Essay - ADHD Informative Speech Informative Speech on Attention Deficit Hyperactivity Disorder...

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ADHD Informative Speech

***** Speech on Attenti***** Deficit Hyperactivity Disorder (ADHD)

***** of the Speech: To inform ***** audience about what ADHD is (and is not), its symptoms, the different forms of ADHD, how it is diagnosed, and the treatment of ADHD.

Thesis: ADHD is a serious condition, but it doesn't mean that ***** has to ruin person's life.

***** Follows:

***** off the walls!

***** with a child h*****s said this phrase, as the child runs around, refusing to pay attention or listen. And everyone has had a day or two when they just can't focus. But for someone with Attention ***** Hyperactivity *****, otherwise known as ADHD, every ***** is like that. It's like the difference between having the blues ***** major depression. Everyone feels sad, but not everyone ***** incapacitated by depression. Everyone h***** a d*****y or ***** when ***** just can't get it *****gether. But ***** doesn't mean they have ADHD.

So what is ADHD? Acc*****ding to the National Institute of Mental Health, ***** ***** of ADHD are chronic in*****, hyperactivity, and impulsivity. While all children show these traits to some degree, at different times, when a child suffers from ADHD, hyperactivity, d*****tractibility, poor concentration, or impulsivity beg***** ***** affect the ********** performance in school, social relationships with other children, and behavior at home ("Attention Deficit ***** Disorder." NIMH, 2006).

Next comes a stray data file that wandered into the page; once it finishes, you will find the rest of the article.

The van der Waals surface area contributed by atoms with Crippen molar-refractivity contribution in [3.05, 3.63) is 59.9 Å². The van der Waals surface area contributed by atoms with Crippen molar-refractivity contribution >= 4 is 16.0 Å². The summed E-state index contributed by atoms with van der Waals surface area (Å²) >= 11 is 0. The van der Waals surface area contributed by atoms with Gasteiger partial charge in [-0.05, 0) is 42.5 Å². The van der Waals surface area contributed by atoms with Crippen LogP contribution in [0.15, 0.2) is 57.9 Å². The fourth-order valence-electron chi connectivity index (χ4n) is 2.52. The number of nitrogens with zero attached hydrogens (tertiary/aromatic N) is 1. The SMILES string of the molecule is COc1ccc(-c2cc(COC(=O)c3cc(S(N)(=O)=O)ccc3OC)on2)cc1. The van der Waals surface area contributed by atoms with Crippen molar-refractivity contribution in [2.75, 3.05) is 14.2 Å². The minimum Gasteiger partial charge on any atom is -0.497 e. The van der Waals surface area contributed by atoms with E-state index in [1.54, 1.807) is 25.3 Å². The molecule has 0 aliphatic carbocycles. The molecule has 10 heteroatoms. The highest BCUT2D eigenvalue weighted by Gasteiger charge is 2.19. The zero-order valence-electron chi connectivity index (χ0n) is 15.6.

Children who are ********** have a h*****rd time keeping their minds on any one task and may get bored after only a few minutes. Hyper*****ctive ***** are easy to spot in a classroom. They are always running around, talking, ***** squirming in ***** seat. Sitting still is nearly impossible. Impulsive children have trouble thinking before they act and appreciating the consequences of *****ir actions, making it hard for them to wait for things they want or ***** take their turn in games.

ADHD ********** approximately 3 percent to 5 percent ***** all children. According to the most recent version of the Diagnostic ***** Statistical Manual ***** ***** Disorders (DSM-IV-TR), there are three patterns of behavior that indicate ADHD. There is the predominantly hyperactive-impulsive type, the child ***** ***** bouncing ********** the walls and can't sit still, but is ***** really inattentive, the ***** inattentive *****, or the dreamy ***** who might not be hyperactive, but says "huh" almost every ***** a teacher tries to give him ***** her directions, and the combined type who d*****plays both ***** ***** hyperactive and impulsive symptoms. The diagnostic guidelines also contain specific requirements ***** determining when a child's symptoms indicate *****. The ***** behaviors must appear early in life, before age seven, ***** continue for at least six mont*****. ***** behaviors must cre*****e a real handicap in at least two areas of the sufferer's life such as in school at *****, or *****ly—or at work ("Attention Deficit Hyperactivity Disorder." NIMH, 2006).

At work, you say? What *****-year-old goes to work? Well, ADHD isn't ***** something people outgrow. Several recent studies indicate between *****0 percent and 70 ***** ***** children *****


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